[squeak-dev] The Inbox: Collections-cmm.874.mcz
leves at caesar.elte.hu
Sat Jan 25 02:32:19 UTC 2020
On Fri, 24 Jan 2020, Chris Muller wrote:
> On Fri, Jan 24, 2020 at 6:19 PM Levente Uzonyi <leves at caesar.elte.hu> wrote:
> Hi Chris,
> On Fri, 24 Jan 2020, Chris Muller wrote:
> > Hi Jakob,
> > Optimal execution performance can never be assured with #new, since the potential cost of under-allocation in various places is offset by the gains of not over-allocating in other places.
> > Although it's impossible to tweak the default initial size in #new to optimize for performance, we can at least optimize for space, and also for clarity-of-usage. #new, by nature, expresses a "lack of concern for optimization", so Squeak should at least provide compactness in that case. Places in
> the code that
> > need optimization will correctly express that by writing #new: with a larger pre-allocation.
> > It's true that system level changes of any kind could result in the need for downstream changes but, in this case, it seems very unlikely.
> The way I understand it, Jakob says that your suggested change has a
> chance to slow down things just to save a few hundred kilobytes of memory.
> But your suggested change is 100% *guaranteed* to slow things down, with no space savings.
Which change? To remove the optimization from #new? That wasn't a serious
suggestion just a possible solution to your problem (which I don't
really consider to be a problem).
> This avoids that particular slow down, while guarantee'ing to save space! All for only a very teency-weency chance of other areas being minorly affected (and, easily fixed if they are!).
It's funny that you call it a slowdown. You may perceive it as one but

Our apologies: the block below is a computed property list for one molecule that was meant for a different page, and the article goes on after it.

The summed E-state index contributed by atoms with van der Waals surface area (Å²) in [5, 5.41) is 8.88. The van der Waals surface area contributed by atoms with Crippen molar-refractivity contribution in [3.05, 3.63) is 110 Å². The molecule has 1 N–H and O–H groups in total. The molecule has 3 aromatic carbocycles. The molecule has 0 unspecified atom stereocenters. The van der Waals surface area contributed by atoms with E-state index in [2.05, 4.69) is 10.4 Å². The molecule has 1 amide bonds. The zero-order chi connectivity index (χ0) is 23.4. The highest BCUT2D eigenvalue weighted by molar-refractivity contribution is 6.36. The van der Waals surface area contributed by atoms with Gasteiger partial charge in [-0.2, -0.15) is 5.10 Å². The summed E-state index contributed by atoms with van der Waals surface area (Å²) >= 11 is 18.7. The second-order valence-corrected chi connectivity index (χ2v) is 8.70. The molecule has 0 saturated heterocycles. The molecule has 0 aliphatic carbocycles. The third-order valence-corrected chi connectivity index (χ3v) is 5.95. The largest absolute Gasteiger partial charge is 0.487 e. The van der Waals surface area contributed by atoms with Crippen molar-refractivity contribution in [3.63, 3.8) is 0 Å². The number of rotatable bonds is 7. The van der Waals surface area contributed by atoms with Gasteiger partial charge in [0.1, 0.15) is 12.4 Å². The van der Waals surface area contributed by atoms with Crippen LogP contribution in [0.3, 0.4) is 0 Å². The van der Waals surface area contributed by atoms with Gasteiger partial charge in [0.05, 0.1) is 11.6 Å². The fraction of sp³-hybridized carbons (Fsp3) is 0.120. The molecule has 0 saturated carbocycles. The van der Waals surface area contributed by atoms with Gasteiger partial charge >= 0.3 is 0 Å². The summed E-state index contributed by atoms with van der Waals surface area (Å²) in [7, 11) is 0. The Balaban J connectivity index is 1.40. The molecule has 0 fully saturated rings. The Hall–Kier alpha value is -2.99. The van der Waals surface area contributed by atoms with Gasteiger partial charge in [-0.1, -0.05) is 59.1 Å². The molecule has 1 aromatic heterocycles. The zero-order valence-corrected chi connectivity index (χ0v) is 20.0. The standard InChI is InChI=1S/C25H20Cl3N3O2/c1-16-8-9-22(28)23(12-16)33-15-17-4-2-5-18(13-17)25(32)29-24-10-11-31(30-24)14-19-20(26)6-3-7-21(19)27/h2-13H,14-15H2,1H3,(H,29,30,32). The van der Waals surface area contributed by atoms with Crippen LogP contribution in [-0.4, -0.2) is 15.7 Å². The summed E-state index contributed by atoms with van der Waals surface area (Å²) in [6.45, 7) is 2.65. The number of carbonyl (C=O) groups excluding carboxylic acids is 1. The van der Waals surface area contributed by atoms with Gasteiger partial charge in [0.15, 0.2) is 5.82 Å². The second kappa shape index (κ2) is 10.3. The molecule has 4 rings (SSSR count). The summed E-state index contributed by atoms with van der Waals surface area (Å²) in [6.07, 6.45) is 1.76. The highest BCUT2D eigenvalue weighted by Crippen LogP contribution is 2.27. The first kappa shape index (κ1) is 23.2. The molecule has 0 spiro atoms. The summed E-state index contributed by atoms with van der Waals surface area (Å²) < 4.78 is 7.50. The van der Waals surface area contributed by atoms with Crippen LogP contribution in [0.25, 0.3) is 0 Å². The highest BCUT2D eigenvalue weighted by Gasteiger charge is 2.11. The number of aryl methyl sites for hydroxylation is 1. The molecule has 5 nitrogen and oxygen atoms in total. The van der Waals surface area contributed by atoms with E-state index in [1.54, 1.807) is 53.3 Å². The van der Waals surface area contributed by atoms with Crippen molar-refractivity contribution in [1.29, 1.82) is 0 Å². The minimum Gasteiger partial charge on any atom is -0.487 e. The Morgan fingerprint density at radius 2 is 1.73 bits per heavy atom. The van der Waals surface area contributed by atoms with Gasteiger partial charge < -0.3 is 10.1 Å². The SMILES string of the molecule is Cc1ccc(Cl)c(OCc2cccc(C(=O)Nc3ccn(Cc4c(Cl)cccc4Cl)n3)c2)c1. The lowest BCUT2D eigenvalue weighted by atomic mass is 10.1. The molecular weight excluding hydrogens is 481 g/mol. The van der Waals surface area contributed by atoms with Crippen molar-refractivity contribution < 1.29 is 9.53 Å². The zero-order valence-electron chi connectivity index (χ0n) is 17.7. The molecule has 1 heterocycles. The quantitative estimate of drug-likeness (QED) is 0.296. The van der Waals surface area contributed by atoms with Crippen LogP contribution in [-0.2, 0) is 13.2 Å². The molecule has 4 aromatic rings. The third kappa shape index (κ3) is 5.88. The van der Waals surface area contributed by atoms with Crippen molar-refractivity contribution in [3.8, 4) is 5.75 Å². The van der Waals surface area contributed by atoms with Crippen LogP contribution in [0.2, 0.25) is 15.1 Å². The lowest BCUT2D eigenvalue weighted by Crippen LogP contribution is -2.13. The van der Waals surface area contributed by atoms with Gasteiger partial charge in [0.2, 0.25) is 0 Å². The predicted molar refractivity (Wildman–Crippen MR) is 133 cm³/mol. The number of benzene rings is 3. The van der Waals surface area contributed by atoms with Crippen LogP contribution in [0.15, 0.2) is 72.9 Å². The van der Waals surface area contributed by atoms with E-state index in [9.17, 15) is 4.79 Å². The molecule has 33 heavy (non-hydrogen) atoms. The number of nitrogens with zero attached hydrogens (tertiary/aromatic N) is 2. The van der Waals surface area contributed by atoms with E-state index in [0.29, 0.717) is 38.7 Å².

that's just a simple optimization applied to #new, which cannot
be directly applied to #new:.
> I don't think we would want to do that without measuring the effects of
> the change somehow.
> Performance measuring is already part of every system that cares, right? :)
Of course not. That's why "somehow" is there. I don't know how it could be
measured, but I think that without measurements, it's risky to change
something like that.
> None of those systems are depending on any particular default initial size for performance. If they are, they should be fixed.
Here is an example scenario:
I write my code. I use [OrderedCollection new]. I see that my code is fast
You change the default capacity from 10 to 3. My code is now too slow. I
have to profile it to see why. It turns out that I store 7-9 elements most
of the time, and the capacity of 10 was a good fit, but 3 is not, because
it means growing twice (first to 6, then to 12), and my code ends up
being slower and using more memory than before.
> Same applies to OrderedCollections.
> Following your reasoning, the optimal initial capacity for any dynamic
> collection created with #new should be 0, but that doesn't feel right...
> Not 0, 3. It's "reasoning", not extremism. :)
> 3 would be a great default for OrderedCollection. Ultra-minimal, but with a purpose. I mean, really, with 10, we have 92% of all instances wasting space.
"Wasting space" is a must when you implement dynamic arrays and
hash tables. It's a space-time tradeoff.
> - Chris
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